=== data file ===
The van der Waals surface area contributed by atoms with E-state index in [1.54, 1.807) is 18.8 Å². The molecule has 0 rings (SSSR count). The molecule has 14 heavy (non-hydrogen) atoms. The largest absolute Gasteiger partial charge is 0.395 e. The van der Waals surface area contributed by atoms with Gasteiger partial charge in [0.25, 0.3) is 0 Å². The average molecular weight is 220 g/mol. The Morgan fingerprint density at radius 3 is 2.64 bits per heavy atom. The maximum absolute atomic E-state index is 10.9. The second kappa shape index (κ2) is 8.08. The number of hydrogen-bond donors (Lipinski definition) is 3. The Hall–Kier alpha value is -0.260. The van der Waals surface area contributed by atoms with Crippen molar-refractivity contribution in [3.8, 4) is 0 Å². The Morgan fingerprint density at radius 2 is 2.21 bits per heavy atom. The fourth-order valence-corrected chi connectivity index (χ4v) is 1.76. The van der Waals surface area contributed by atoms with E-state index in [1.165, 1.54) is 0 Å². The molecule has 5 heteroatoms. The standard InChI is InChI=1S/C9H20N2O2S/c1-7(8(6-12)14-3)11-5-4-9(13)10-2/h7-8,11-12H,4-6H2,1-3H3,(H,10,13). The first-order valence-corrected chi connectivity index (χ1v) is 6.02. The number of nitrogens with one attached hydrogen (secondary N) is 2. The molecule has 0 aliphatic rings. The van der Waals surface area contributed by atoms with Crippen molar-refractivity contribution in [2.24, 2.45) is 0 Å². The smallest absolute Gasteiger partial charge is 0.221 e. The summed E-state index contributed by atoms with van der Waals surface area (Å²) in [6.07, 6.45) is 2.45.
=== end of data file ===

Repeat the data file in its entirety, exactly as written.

The van der Waals surface area contributed by atoms with E-state index in [1.54, 1.807) is 18.8 Å². The molecule has 0 rings (SSSR count). The molecule has 14 heavy (non-hydrogen) atoms. The largest absolute Gasteiger partial charge is 0.395 e. The van der Waals surface area contributed by atoms with Gasteiger partial charge in [0.25, 0.3) is 0 Å². The average molecular weight is 220 g/mol. The Morgan fingerprint density at radius 3 is 2.64 bits per heavy atom. The maximum absolute atomic E-state index is 10.9. The second kappa shape index (κ2) is 8.08. The number of hydrogen-bond donors (Lipinski definition) is 3. The Hall–Kier alpha value is -0.260. The van der Waals surface area contributed by atoms with Crippen molar-refractivity contribution in [3.8, 4) is 0 Å². The Morgan fingerprint density at radius 2 is 2.21 bits per heavy atom. The fourth-order valence-corrected chi connectivity index (χ4v) is 1.76. The van der Waals surface area contributed by atoms with E-state index in [1.165, 1.54) is 0 Å². The molecule has 5 heteroatoms. The standard InChI is InChI=1S/C9H20N2O2S/c1-7(8(6-12)14-3)11-5-4-9(13)10-2/h7-8,11-12H,4-6H2,1-3H3,(H,10,13). The first-order valence-corrected chi connectivity index (χ1v) is 6.02. The number of nitrogens with one attached hydrogen (secondary N) is 2. The molecule has 0 aliphatic rings. The van der Waals surface area contributed by atoms with Crippen molar-refractivity contribution in [2.24, 2.45) is 0 Å². The smallest absolute Gasteiger partial charge is 0.221 e. The summed E-state index contributed by atoms with van der Waals surface area (Å²) in [6.07, 6.45) is 2.45.